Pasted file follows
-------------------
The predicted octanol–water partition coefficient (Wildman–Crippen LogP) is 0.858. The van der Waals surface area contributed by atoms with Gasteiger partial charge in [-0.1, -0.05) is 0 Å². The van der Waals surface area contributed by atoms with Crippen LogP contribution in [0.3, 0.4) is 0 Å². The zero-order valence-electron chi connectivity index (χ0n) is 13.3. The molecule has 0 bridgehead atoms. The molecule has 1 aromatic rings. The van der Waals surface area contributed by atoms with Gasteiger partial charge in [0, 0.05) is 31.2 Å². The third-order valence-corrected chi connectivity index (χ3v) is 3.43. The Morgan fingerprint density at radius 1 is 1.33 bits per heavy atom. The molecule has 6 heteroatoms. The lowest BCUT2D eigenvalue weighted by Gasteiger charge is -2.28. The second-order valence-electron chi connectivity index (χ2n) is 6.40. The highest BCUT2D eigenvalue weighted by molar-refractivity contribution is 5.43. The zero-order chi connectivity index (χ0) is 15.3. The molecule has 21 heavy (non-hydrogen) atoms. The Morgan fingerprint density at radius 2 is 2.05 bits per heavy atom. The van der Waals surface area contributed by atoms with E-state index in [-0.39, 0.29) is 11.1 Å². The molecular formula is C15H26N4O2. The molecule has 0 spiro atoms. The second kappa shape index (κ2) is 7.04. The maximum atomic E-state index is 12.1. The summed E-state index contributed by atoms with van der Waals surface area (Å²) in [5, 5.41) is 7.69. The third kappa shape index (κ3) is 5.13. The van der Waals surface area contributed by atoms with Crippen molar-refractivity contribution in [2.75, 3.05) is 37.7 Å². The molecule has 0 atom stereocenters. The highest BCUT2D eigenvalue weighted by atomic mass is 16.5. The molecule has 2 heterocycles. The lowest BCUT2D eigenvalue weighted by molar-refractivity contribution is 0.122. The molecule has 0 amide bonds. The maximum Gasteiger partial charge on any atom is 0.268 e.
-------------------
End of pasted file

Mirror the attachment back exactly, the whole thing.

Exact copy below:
The predicted octanol–water partition coefficient (Wildman–Crippen LogP) is 0.858. The van der Waals surface area contributed by atoms with Gasteiger partial charge in [-0.1, -0.05) is 0 Å². The van der Waals surface area contributed by atoms with Crippen LogP contribution in [0.3, 0.4) is 0 Å². The zero-order valence-electron chi connectivity index (χ0n) is 13.3. The molecule has 0 bridgehead atoms. The molecule has 1 aromatic rings. The van der Waals surface area contributed by atoms with Gasteiger partial charge in [0, 0.05) is 31.2 Å². The third-order valence-corrected chi connectivity index (χ3v) is 3.43. The Morgan fingerprint density at radius 1 is 1.33 bits per heavy atom. The molecule has 6 heteroatoms. The lowest BCUT2D eigenvalue weighted by Gasteiger charge is -2.28. The second-order valence-electron chi connectivity index (χ2n) is 6.40. The highest BCUT2D eigenvalue weighted by molar-refractivity contribution is 5.43. The zero-order chi connectivity index (χ0) is 15.3. The molecule has 21 heavy (non-hydrogen) atoms. The Morgan fingerprint density at radius 2 is 2.05 bits per heavy atom. The van der Waals surface area contributed by atoms with E-state index in [-0.39, 0.29) is 11.1 Å². The molecular formula is C15H26N4O2. The molecule has 0 spiro atoms. The second kappa shape index (κ2) is 7.04. The maximum atomic E-state index is 12.1. The summed E-state index contributed by atoms with van der Waals surface area (Å²) in [5, 5.41) is 7.69. The third kappa shape index (κ3) is 5.13. The van der Waals surface area contributed by atoms with Crippen molar-refractivity contribution in [2.75, 3.05) is 37.7 Å². The molecule has 0 atom stereocenters. The highest BCUT2D eigenvalue weighted by atomic mass is 16.5. The molecule has 2 heterocycles. The lowest BCUT2D eigenvalue weighted by molar-refractivity contribution is 0.122. The molecule has 0 amide bonds. The maximum Gasteiger partial charge on any atom is 0.268 e.